The increases bring the Phoenix police above even some other major, expensive cities, including New York City, which still starts officers at $42,000
, and whose police chief
makes a little over $200,000. The new $68,000 benchmark is also above the starting salaries of rookie cops in Chicago ($54,700
), Dallas ($61,000
), and Houston ($58,700
) — though lower than the Los Angeles police department, which starts officers at $80,000
Of course, Phoenix is no longer as affordable as it used to be. Rents are skyrocketing, and the city has been hit harder than many places by inflation.
These increases are not quite as high as they seem. The city currently has a bonus program for officers based on performance and training that allows for additional compensation between $1,900 and $7,600 per year. Now, those bonuses will be eliminated and accounted for in the new salaries — though through overtime pay, night shifts, and remaining bonuses, many officers likely can make more than their base salary.
They also are not set in stone. This winter, the city's labor unions, including the police union, will begin negotiating new contracts. Typically, labor negotiations often result in salary increases.
Activists noted the irony of such large pay raises while the department is being investigated by the U.S. Department of Justice over civil rights concerns, and as the city contends with other crises, like the increasing number of people living on the streets.
"Police are not the answer to the housing crisis. Police are not the answer to the overdose crisis," said Keisha Acton, an activist with the Phoenix metro branch of Black Lives Matter, speaking in front of City Hall on Tuesday.
Acton was standing in the same place, she reminded the crowd, where two years earlier, she protested against police brutality, and was targeted by Phoenix officers. Acton was one of more than a dozen protesters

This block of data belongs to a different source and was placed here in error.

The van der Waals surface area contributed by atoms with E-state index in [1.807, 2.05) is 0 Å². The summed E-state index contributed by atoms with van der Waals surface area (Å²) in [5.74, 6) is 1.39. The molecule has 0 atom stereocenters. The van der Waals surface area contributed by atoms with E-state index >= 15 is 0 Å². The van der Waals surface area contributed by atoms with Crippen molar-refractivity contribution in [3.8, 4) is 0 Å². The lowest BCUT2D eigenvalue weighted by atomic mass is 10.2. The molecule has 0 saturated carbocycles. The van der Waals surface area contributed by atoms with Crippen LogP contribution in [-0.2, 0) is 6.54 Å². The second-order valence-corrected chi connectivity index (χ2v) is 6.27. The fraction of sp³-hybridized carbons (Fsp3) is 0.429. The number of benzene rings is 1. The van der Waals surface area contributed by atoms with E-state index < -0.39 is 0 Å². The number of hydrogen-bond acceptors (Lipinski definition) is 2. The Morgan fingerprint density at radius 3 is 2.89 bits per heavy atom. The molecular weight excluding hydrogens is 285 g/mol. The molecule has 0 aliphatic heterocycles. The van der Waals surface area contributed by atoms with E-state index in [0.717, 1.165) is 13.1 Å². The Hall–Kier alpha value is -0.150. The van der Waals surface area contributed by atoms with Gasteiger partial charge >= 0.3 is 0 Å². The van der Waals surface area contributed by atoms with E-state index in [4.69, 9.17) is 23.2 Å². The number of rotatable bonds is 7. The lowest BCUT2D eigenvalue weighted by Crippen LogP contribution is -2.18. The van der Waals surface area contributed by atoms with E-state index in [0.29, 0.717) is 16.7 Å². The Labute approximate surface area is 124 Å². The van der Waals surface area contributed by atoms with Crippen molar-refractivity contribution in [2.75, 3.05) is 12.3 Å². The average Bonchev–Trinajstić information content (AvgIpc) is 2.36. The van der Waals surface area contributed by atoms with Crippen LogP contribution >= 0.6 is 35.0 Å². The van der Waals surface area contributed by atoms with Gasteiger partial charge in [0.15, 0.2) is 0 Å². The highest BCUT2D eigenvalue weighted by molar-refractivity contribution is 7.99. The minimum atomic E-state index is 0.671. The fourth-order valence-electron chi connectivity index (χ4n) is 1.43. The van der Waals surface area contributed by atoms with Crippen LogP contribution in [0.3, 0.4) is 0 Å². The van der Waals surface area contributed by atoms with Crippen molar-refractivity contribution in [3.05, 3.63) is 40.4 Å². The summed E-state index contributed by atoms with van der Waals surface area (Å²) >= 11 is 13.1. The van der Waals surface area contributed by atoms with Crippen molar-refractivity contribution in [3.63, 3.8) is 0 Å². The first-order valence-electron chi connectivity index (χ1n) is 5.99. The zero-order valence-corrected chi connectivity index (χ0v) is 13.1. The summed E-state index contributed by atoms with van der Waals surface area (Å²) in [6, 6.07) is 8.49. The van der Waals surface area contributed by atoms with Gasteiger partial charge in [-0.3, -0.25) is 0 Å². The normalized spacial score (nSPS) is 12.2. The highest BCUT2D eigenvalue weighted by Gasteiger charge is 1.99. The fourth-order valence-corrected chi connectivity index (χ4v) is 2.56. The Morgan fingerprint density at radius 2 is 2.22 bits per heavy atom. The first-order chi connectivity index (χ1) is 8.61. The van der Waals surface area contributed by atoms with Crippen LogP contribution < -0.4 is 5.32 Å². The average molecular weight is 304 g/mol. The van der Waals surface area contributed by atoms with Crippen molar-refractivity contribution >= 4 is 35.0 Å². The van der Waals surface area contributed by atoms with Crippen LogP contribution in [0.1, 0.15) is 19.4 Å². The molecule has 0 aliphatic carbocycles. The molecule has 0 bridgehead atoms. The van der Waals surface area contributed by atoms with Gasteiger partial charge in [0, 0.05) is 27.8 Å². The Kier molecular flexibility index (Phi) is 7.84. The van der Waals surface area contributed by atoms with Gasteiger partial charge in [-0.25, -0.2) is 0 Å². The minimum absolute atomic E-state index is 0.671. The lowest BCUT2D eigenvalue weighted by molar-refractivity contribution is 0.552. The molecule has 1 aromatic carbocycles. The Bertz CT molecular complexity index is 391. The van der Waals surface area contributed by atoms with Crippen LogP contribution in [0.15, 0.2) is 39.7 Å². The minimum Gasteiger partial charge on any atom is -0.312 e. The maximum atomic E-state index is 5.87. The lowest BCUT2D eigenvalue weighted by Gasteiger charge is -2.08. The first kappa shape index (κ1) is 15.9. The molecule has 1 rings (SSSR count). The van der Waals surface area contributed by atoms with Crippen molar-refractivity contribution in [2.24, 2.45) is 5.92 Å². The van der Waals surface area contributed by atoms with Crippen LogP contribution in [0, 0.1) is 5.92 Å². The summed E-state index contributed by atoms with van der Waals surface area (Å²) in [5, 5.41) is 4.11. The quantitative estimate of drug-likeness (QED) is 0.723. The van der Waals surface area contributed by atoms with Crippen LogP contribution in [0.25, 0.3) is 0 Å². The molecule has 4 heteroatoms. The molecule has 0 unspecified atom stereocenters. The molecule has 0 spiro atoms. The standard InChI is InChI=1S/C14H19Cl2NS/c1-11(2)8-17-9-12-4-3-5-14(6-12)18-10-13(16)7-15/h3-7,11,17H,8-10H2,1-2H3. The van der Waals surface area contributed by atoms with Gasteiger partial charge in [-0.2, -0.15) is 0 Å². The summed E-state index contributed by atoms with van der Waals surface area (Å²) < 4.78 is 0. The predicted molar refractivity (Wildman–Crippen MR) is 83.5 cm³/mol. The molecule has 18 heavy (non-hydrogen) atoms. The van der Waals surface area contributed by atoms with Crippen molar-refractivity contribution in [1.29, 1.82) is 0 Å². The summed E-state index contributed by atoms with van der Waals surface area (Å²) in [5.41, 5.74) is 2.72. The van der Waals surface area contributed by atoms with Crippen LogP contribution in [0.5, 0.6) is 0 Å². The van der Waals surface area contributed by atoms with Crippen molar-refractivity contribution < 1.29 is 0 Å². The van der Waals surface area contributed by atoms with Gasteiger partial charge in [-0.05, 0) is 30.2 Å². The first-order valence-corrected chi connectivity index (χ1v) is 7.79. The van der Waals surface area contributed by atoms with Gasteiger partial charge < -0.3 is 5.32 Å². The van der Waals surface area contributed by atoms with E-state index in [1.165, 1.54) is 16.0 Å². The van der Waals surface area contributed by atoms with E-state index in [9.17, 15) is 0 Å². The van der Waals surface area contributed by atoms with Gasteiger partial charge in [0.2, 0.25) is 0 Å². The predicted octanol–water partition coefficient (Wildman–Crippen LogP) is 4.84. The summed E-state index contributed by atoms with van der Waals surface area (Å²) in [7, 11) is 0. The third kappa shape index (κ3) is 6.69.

charged with criminal gang activity during the 2020 Black Lives Matter protests. The case was ultimately dropped.
Anna Hernandez, the sister of a man shot by Phoenix police in 2019, spoke out in opposition to the pay hikes.
The fallout from that scandal, though, is ongoing. Lawsuits brought by Acton and others remain unresolved. Just last week, the Maricopa County Attorney's Office moved to fire the main prosecutor on the case. The Justice Department has said that it is looking into the department's treatment of First Amendment activity as part of its investigation.
Furthermore, protesters emphasized, there are other realms that could use investment.
"People are dying because they don't have enough food. They can't access cool air. They can't access water. They can't access shelter. That's where we need to be investing. Into our people, into our communities," said Anna Hernandez, an activist whose brother was shot and killed by Phoenix officers in 2019.
Hernandez and others emphasized the proposal had been done "sneakily, under the table." The pay increases were announced just a week before they came before city council.
Still, the proposal has many supporters as well — as evidenced by public comments made online and in person.
Phoenix resident Julie Read said pay raises were an important solution for a "dwindling police force that can't handle its current call load. Having enough officers is vital."
"I believe we need the best, brightest, and most well-trained police force to protect and serve the citizens of Phoenix," said another commenter, Debra McGrew. "That begins with being well paid."
The Phoenix Law Enforcement Association, the union for rank-and-file Phoenix officers, issued a statement on Facebook calling for people to voice their support of the pay bumps, saying it would be a solution to the department's current hiring woes.
Still, even with the pay hikes, the future of the Phoenix police department seems murky. The city, under the eyes of the Department of Justice, is searching for a new police chief to replace current chief Jeri Williams, who plans to retire
this summer. It is contending with numerous legal battles over use of force and its treatment of protesters. The impact of this additional $20 million, so far, remains to be seen.